If you’re worried about a Vancouver housing market crash, take heart — according to a new RBC report, a “wholesale collapse” is unlikely. Instead, the bank expects demand and prices to gradually “land” at more manageable levels in the near term.
RBC’s prediction is based partially on stats that show the Vancouver housing market has been cooling since February, when home resale activity reached a seasonally adjusted all-time peak. Overall, activity dropped 38 per cent from then until August, with month-on-month declines increasing progressively over that period. Home prices have remained high, but in September the benchmark price for a Vancouver home fell for the first time in almost three years.
The bank sees home sales declines and price moderation continuing steadily for two main reasons. First, it believes the Vancouver housing market’s economic and demographic underpinnings “remain solid” — for example, interest rates are still low and job growth in the city has been high for the past year. Second, despite the new foreign-buyer tax, Vancouver is still in a good position to attract wealth and investment. Why? In RBC’s opinion, the city’s strong appeal for wealthy Chinese investors is unlikely to be shaken by the tax for long.
All in all, RBC is calling for home resale activity to fall 7 per cent this year and 30 per cent in 2017, and expects the aggregate benchmark price for a Vancouver home to be flat next year after gaining 25 per cent this year. That said, there are definitely factors that could tip the market into a more extreme fall, and the bank has identified the five it sees as most important. Here’s a quick breakdown:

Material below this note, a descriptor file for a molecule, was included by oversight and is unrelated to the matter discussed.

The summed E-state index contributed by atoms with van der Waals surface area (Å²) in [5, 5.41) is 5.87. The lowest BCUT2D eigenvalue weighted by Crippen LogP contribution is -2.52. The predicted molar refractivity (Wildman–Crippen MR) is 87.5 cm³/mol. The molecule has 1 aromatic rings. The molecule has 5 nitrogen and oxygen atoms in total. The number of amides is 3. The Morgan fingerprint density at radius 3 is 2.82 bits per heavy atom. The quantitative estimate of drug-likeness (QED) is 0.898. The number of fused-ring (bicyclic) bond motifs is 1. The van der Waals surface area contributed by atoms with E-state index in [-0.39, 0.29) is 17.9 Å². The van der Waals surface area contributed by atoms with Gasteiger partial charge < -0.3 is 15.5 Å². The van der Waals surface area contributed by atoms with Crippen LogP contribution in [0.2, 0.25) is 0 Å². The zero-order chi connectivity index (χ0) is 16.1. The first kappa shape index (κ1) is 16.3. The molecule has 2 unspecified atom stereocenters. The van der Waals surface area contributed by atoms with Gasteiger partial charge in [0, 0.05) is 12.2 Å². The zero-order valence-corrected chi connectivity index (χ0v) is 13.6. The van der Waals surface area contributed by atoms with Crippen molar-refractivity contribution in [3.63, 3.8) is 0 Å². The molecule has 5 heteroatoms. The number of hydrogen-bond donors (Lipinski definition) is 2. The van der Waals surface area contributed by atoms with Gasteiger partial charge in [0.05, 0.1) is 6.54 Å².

For RBC, policy “in its various forms and at various levels of government” is the factor most likely to influence the Vancouver housing market. The bank believes that if the new foreign-buyer tax is unsuccessful in moderating prices in the city, the BC government will likely introduce other measures.
2. The “foreign” element
While RBC thinks foreign-buyer activity in the Vancouver housing market will recover after the big drop seen in August, it admits that the tax has “introduced a thick layer of uncertainty.”
Much of the frenzied market activity seen from early 2015 to early 2016 was the result of “buyers motivated by expectations of capital gains,” says RBC. That means if there’s a noticeable slowdown in home price increases in Vancouver, speculators could become sellers rather than buyers.
4. New supply
Vancouver has been short on housing since mid-2014, but builders have been rushing to correct that deficiency. Housing starts rose 8.6 per cent in 2015 to reach a 23-year high of 20,900 units, and were up 46 per cent in the first nine months of 2016. It is possible that supply may ultimately overshoot demographic requirements.
5. Local economy’s dependence on housing
BC’s economy is heavily dependent on the housing market, meaning that a sustained period of housing market weakness could negatively affect the economy. In a worst-case scenario, a correction could be caused by a “negative feedback loop” between the housing market and economy.
So what’s the takeaway? RBC is firm in its prediction that an orderly housing market landing is in store for Vancouver, but recommends watching home listings carefully for signs of a crash. If listings surge for a sustained period of time, it could indicate that speculators are “cashing in their chips.”
The bank also warns that even if the cooling it expects plays out, it’s unlikely to completely fix Vancouver’s housing affordability issues. While RBC sees condos and rental units becoming more attainable, it believes “owning a single-detached home in Vancouver is unlikely to ever become affordable by Canadian standards.”